“The United Nations and its partners made strides in rolling back the worst food insecurity last year, but these gains remain fragile, and 17 million people are still food insecure in Yemen,” said David Gressly, the UN Resident and Humanitarian Coordinator for the country.
Compared to the same period in 2022, the levels of acutely malnourished people rose in 2023, indicating a need for more funding to stave off extreme hunger, according to the latest findings of a new report by three UN agencies that are closely monitoring the situation, following eight years of intense warfare.
Drivers of hunger
Yemen remains one of the most food insecure countries globally, mainly driven by the impact of conflict and economic decline, according to the report from the UN food agency, FAO, the World Food Programme (WFP), and the UN Children’s Fund (UNICEF).
The integrated phase classification (IPC) analysis provides an outlook for the period between now until the end of this year, indicating the need for more programme investments, as the modest improvements may be eroded, the agencies said.
Their report showed that the people of Yemen continue to require attention, with hunger stalking millions. The agencies cautioned that the situation could worsen if nothing is done to address the key drivers of food insecurity.
The new report showed that between January and May 2023, about 3.2 million people experienced high levels of acute food insecurity in government-controlled areas, representing a 23 per cent reduction from the period between October and December 2022.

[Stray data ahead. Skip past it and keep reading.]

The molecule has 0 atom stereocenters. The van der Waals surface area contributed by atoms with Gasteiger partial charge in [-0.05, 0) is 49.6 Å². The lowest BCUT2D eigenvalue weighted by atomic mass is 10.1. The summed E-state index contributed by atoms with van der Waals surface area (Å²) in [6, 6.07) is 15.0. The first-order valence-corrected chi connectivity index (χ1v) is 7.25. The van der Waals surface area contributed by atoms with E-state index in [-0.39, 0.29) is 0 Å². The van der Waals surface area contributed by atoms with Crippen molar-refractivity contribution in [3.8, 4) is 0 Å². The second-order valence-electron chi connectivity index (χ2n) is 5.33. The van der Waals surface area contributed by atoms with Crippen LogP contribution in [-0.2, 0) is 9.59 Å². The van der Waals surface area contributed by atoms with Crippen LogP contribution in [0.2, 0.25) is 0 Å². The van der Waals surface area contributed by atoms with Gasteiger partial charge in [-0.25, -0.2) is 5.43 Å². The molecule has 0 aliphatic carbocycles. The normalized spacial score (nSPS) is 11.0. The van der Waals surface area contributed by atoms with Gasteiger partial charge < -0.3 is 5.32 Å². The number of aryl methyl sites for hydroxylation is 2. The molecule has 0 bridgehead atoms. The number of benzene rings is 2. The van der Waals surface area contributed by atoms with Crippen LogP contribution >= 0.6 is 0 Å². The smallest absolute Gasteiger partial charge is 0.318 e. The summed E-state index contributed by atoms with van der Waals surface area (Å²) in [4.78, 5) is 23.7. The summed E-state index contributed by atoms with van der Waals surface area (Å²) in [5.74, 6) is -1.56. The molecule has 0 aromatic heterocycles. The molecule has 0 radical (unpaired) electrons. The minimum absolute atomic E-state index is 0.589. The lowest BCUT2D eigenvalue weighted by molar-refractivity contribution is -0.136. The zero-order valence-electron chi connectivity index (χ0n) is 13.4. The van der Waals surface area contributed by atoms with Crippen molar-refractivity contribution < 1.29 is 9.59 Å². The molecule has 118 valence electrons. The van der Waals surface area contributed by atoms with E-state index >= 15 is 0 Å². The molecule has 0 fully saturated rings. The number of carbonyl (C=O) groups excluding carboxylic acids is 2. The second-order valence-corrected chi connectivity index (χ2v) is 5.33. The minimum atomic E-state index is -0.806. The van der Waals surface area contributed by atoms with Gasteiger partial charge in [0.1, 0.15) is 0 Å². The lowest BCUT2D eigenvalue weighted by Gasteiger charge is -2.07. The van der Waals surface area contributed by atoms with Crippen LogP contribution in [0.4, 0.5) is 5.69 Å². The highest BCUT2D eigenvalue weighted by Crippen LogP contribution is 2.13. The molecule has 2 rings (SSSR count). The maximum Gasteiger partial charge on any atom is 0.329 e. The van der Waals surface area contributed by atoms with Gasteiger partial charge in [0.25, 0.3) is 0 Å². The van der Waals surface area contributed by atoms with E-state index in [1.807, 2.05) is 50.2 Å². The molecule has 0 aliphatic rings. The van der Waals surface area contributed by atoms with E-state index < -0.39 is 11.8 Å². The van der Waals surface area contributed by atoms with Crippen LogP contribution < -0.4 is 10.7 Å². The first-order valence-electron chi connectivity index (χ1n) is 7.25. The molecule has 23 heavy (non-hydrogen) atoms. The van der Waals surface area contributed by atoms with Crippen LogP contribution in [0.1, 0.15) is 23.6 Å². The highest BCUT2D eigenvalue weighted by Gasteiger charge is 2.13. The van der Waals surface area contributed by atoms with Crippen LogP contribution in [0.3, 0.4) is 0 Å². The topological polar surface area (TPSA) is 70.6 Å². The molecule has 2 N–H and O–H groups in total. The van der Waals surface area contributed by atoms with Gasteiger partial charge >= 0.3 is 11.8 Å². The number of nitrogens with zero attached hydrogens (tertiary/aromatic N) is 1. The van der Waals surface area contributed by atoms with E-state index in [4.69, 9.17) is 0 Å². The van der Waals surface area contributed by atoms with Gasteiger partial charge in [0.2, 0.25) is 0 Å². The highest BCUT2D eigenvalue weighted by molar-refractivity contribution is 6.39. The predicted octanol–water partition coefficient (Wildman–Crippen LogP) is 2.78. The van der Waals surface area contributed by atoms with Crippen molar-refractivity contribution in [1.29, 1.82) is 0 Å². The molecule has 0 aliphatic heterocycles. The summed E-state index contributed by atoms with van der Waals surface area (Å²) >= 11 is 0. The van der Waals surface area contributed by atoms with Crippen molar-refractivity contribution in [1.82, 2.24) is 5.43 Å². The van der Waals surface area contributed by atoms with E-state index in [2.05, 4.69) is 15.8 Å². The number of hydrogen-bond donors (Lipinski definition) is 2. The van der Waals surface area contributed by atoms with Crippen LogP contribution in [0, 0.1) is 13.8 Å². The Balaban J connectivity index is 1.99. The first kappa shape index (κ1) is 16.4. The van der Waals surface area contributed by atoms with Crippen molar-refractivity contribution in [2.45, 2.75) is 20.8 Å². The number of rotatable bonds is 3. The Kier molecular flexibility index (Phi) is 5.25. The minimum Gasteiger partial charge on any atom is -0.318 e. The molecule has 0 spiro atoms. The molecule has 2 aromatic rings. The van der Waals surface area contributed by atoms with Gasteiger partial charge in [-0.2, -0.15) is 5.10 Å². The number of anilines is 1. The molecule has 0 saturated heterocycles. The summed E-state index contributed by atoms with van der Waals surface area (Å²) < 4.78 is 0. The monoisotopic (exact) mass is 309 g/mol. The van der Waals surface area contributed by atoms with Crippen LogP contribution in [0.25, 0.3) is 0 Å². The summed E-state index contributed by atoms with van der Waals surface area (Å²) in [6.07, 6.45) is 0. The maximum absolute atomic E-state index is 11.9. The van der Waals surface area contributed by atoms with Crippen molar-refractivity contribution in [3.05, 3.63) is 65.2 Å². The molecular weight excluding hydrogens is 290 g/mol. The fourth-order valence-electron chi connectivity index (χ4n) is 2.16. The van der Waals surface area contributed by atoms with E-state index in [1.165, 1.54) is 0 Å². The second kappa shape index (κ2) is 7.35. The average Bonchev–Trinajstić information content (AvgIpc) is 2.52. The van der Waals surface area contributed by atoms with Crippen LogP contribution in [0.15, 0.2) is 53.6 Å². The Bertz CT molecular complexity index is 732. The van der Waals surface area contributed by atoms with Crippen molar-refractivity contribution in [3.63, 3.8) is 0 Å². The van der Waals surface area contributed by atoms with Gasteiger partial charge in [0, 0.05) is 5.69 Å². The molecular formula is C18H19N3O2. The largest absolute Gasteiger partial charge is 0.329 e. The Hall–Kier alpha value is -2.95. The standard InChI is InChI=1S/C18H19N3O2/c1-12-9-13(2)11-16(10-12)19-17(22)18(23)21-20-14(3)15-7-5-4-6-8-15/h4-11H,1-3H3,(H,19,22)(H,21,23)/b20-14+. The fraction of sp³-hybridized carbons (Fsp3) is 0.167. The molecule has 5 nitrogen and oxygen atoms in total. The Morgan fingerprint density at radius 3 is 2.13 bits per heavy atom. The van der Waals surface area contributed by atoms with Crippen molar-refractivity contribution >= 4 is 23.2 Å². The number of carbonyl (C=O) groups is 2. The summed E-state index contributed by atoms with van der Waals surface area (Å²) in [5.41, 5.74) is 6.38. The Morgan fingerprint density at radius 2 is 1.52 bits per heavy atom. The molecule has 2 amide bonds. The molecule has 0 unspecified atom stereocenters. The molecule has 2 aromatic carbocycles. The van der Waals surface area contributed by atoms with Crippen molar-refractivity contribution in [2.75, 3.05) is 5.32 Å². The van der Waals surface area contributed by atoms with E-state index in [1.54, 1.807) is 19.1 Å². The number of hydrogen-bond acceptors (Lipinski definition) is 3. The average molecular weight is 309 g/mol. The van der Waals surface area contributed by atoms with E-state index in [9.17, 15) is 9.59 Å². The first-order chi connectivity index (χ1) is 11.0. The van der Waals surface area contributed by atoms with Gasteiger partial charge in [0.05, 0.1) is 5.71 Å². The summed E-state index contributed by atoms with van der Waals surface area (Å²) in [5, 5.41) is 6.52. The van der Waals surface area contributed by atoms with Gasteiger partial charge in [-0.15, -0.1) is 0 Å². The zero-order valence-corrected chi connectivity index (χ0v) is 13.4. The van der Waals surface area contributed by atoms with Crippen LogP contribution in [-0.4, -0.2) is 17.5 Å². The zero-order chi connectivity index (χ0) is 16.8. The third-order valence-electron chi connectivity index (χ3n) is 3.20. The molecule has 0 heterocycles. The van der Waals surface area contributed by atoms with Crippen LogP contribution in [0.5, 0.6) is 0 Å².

During the June to December 2023 period, the report estimated that the number of people likely to experience high levels of acute food insecurity could increase to 3.9 million, out of which 2.8 million people are projected to reach crisis levels of hunger.
FAO Yemen representative Hussein Gadain, said the agency is focused, through various interventions, on improving household food security and income by strengthening agricultural production practices, increasing labour opportunities, and diversifying livelihoods in a sustainable way that fosters peaceful coexistence.
There are women, men, and children behind these IPC statistics, whose lives straddle the fine line between hope and utter devastation. – Richard Ragan, WFP Country Director
We are working directly with farmers on the ground to enable them to maintain their livelihoods,” he said. “We make sure that smallholder farmers in Yemen will withstand any shocks which impact food security.”
UNICEF and partners reached around 420,000 children suffering from severe and acute malnutrition with life-saving interventions in 2022, said the agency’s Yemen representative, Peter Hawkins.
“This is the highest ever reached in Yemen, thanks to the scale-up of nutrition services,” he said, adding that despite this, malnutrition levels remain critical in many areas of the southern governorates.
“A multisectoral approach to address all forms of malnutrition is essential and together with partners UNICEF is strengthening the provision of primary health care, including early detection and treatment of severe acute malnutrition”, he said.
The UN food agency’s assistance is critical for getting people to firmer ground, for averting crisis and famine, said WFP Country Director, Richard Ragan. Yemen’s food insecurity situation remains fragile, and the hard-won gains of the past 12 months will be lost without continued and urgent support, he said.
“There are women, men, and children behind these IPC statistics, whose lives straddle the fine line between hope and utter devastation,” he said, urging donors to renew their commitment to supporting the most vulnerable Yemenis. “We simply cannot take our foot off the gas now.”
Learn more about what the UN is doing to help the people of Yemen here.
Source of original article: United Nations (news.un.org). Photo credit: UN. The content of this article does not necessarily reflect the views or opinion of Global Diaspora News (www.globaldiasporanews.net).
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